February 18, 2016
This malicious program named BackDoor.Andromeda.1407 is spread by Trojan.Sathurbot.1, a downloader Trojan, which is also known as “Hydra”. BackDoor.Andromeda.1407 is mainly designed to execute cybercriminals’ instructions, including downloading and installation of malware applications.
Once launched, it checks a command line for the presence of the “/test” key. If the key is detected, it prints to the console a message containing the following text: “\n Test - OK”. In 3 seconds, it terminates itself. Probably, this function was intended to test program packers. Shortly after that, the Trojan scans the system for running virtual machines, applications that monitor processes or references to the system registry, and some other debuggers. At finding any program that poses a threat to the Trojan, the backdoor goes to an infinite sleep mode.
After that, BackDoor.Andromeda.1407 gets the system volume ID, which is used while generating values of different named objects—in particular, in environment variables and messages sent to the server. It then attempts to inject its code into another process and terminate the original one. If successful, it gathers information about the infected computer including the operating system capacity, its version, and current user privileges and keyboard layouts. Once the backdoor detects that Windows uses Russian, Ukrainian, Belorussian or Kazakh keyboards, it then terminates its operation and deletes itself from the system.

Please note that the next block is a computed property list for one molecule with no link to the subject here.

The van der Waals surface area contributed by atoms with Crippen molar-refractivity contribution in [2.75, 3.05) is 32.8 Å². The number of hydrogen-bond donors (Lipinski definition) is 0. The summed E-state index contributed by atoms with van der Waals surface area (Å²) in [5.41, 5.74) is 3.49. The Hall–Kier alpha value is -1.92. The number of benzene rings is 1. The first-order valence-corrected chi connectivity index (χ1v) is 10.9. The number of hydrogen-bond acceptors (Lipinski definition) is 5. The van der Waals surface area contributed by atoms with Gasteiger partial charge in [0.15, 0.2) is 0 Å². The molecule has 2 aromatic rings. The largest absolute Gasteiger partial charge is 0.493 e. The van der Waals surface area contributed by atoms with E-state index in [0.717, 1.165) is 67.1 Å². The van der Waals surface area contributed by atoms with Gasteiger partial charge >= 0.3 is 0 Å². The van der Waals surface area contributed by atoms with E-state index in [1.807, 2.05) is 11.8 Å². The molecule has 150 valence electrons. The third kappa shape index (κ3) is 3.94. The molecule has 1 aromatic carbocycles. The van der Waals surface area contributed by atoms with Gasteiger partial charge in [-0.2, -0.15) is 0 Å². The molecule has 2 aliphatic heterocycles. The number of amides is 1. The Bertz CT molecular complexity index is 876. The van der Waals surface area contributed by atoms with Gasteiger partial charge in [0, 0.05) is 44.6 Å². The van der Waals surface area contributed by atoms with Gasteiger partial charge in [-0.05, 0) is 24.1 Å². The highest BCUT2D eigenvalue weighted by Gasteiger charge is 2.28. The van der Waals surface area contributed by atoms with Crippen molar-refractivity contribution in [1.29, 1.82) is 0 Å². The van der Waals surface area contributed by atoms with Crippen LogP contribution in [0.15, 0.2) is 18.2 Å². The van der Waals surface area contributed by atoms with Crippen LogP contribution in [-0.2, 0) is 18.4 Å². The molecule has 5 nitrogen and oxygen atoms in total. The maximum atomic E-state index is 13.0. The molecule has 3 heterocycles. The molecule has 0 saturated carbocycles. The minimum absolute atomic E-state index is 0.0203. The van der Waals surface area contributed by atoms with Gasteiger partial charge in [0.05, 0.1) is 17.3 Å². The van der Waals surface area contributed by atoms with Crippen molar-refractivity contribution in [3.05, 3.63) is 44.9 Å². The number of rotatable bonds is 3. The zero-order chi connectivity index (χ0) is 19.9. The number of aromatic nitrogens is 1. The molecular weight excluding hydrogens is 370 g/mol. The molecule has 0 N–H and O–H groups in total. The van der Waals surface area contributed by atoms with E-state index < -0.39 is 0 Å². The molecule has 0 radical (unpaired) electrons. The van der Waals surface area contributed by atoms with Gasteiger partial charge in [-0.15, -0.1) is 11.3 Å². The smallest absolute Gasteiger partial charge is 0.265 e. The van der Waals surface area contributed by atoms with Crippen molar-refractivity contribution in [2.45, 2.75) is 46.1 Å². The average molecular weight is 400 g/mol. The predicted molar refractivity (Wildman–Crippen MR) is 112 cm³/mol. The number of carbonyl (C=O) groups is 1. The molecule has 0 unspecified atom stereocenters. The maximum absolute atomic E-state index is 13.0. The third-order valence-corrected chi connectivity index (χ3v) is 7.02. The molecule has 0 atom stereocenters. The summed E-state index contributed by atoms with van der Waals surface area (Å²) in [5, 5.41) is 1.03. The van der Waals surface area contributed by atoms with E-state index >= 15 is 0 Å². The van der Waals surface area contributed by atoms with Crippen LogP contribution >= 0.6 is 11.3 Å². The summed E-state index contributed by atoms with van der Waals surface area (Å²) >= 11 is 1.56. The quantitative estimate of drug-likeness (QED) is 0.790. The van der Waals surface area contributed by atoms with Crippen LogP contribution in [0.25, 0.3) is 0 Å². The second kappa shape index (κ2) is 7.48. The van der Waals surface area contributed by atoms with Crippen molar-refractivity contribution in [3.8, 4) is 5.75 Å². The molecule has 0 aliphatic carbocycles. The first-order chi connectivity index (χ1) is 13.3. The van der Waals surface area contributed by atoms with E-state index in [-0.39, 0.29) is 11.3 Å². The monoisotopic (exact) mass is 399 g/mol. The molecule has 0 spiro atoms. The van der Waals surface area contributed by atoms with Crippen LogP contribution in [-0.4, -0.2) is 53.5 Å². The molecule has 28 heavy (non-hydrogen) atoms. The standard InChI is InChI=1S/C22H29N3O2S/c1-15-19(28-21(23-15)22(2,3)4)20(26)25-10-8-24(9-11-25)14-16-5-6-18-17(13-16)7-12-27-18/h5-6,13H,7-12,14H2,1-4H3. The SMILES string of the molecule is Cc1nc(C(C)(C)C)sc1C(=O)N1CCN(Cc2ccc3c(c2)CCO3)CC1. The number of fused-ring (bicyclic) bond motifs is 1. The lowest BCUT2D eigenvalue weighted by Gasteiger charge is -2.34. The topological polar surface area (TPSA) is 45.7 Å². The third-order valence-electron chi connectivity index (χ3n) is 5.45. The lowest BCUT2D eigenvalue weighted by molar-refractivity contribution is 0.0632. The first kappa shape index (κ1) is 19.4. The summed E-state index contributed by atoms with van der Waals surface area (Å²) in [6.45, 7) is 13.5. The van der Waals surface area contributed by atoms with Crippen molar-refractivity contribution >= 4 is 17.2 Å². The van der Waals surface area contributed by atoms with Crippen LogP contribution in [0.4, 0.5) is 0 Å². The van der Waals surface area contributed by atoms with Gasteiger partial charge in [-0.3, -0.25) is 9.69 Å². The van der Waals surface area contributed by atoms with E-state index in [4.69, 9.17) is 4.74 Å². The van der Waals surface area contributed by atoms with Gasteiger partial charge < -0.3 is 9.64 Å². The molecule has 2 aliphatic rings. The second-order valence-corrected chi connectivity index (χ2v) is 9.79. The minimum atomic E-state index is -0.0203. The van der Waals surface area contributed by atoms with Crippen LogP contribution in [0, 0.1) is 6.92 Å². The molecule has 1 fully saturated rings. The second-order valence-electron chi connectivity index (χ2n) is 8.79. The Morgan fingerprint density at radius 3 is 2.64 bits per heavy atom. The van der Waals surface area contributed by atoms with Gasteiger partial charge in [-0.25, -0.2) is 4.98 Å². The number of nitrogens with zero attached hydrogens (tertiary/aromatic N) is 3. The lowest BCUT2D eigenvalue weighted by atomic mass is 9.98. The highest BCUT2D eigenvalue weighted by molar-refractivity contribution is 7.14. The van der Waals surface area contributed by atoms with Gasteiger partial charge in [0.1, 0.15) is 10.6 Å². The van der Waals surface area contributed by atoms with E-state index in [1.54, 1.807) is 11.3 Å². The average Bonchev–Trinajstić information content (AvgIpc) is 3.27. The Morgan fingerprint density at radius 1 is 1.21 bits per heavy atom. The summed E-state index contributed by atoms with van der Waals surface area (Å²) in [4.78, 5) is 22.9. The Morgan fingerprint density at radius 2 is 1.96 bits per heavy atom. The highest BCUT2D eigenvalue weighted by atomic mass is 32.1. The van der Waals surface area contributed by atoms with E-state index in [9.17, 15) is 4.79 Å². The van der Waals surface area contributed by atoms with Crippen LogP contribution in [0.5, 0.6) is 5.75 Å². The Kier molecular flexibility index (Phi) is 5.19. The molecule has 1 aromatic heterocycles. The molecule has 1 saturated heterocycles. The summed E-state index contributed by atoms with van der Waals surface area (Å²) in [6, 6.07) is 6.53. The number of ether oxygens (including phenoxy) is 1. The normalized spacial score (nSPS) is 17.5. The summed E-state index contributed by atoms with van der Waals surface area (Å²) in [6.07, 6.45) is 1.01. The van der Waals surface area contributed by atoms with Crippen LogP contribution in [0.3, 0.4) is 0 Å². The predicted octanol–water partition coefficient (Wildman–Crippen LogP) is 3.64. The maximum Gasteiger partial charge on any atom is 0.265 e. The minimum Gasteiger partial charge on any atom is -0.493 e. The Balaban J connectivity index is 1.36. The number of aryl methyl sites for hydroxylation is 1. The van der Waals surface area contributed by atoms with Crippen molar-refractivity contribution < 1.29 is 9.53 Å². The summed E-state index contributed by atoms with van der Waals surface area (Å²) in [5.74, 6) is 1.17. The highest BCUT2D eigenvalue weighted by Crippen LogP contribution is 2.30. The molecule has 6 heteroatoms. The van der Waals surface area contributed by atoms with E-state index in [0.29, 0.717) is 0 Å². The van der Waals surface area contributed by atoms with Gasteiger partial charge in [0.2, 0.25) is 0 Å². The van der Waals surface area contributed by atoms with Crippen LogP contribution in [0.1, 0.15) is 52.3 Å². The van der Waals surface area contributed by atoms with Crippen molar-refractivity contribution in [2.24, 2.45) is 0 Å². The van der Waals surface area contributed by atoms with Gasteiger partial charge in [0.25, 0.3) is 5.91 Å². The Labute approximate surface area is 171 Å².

Then BackDoor.Andromeda.1407 tries to get the exact time value by referring to such servers as europe.pool.ntp.org, north-america.pool.ntp.org, south-america.pool.ntp.org, asia.pool.ntp.org, oceania.pool.ntp.org, africa.pool.ntp.org, and pool.ntp.org. If these servers do not respond with necessary information, the backdoor sends a request for system time. Time value is actively used by plug-ins of the Trojan. Demonstration of the Windows system notifications is then disabled, along with some system services depending on the operating system version.
If the compromised machine runs Microsoft Windows 8 or later, the Trojan continues operating with current user privileges. In Windows 7, BackDoor.Andromeda.1407 tries to elevate its own privileges by using one of well-known methods and disables User Accounts Control (UAC).
However, the installation procedure is not complete after that. The Trojan disables demonstration of hidden files in Windows Explorer. Then it starts referring to several system and user profile directories in order to find one open for write. Once a folder is found, the backdoor copies the dropper into it under an arbitrary name and assigns this file with the “hidden” and “system” attributes concealing it from the user. Time of its creation is also changed. Finally, BackDoor.Andromeda.1407 modifies the system registry branches, so the Trojan’s main module can be launched automatically.
Doctor Web security researches discovered that BackDoor.Andromeda.1407 can download and install the Trojan.Encoder.3905 ransomware Trojan, the Trojan.PWS.Panda.2401 banking Trojan, Trojan.Click3.15886, BackDoor.Siggen.60436, Trojan.DownLoader19.26835, and many others. Dr.Web successfully detects and removes BackDoor.Andromeda.1407.
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